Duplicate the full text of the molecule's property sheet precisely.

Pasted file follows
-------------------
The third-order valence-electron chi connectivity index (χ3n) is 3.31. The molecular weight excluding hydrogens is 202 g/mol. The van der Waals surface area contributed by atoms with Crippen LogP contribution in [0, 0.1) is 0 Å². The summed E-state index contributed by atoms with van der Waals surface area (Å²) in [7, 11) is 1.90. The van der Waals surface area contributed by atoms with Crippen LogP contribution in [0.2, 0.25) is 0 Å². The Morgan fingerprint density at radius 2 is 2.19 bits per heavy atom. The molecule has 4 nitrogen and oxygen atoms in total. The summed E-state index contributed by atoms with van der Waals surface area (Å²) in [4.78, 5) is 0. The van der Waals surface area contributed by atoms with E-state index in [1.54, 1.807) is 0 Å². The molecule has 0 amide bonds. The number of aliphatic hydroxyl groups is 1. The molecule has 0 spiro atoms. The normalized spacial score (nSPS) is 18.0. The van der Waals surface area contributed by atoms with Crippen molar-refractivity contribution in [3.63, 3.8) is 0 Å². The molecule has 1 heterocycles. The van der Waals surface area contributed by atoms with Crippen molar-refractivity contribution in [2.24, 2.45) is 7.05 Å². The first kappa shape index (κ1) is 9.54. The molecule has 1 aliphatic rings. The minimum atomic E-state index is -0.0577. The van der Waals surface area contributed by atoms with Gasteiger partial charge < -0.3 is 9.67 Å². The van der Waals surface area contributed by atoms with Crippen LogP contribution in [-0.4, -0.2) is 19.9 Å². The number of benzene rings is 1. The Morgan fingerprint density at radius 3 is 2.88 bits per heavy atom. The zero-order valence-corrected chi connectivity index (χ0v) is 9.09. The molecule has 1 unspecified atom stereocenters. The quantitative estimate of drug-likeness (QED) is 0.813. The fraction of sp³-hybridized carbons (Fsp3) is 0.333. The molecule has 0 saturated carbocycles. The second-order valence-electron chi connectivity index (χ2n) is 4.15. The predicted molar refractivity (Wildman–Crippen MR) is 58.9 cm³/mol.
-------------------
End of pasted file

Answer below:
The third-order valence-electron chi connectivity index (χ3n) is 3.31. The molecular weight excluding hydrogens is 202 g/mol. The van der Waals surface area contributed by atoms with Crippen LogP contribution in [0, 0.1) is 0 Å². The summed E-state index contributed by atoms with van der Waals surface area (Å²) in [7, 11) is 1.90. The van der Waals surface area contributed by atoms with Crippen LogP contribution in [0.2, 0.25) is 0 Å². The Morgan fingerprint density at radius 2 is 2.19 bits per heavy atom. The molecule has 4 nitrogen and oxygen atoms in total. The summed E-state index contributed by atoms with van der Waals surface area (Å²) in [4.78, 5) is 0. The van der Waals surface area contributed by atoms with E-state index in [1.54, 1.807) is 0 Å². The molecule has 0 amide bonds. The number of aliphatic hydroxyl groups is 1. The molecule has 0 spiro atoms. The normalized spacial score (nSPS) is 18.0. The van der Waals surface area contributed by atoms with Crippen molar-refractivity contribution in [3.63, 3.8) is 0 Å². The molecule has 1 heterocycles. The van der Waals surface area contributed by atoms with Crippen molar-refractivity contribution in [2.24, 2.45) is 7.05 Å². The first kappa shape index (κ1) is 9.54. The molecule has 1 aliphatic rings. The minimum atomic E-state index is -0.0577. The van der Waals surface area contributed by atoms with Gasteiger partial charge < -0.3 is 9.67 Å². The van der Waals surface area contributed by atoms with Crippen LogP contribution in [-0.4, -0.2) is 19.9 Å². The number of benzene rings is 1. The Morgan fingerprint density at radius 3 is 2.88 bits per heavy atom. The zero-order valence-corrected chi connectivity index (χ0v) is 9.09. The molecule has 1 unspecified atom stereocenters. The quantitative estimate of drug-likeness (QED) is 0.813. The fraction of sp³-hybridized carbons (Fsp3) is 0.333. The molecule has 0 saturated carbocycles. The second-order valence-electron chi connectivity index (χ2n) is 4.15. The predicted molar refractivity (Wildman–Crippen MR) is 58.9 cm³/mol.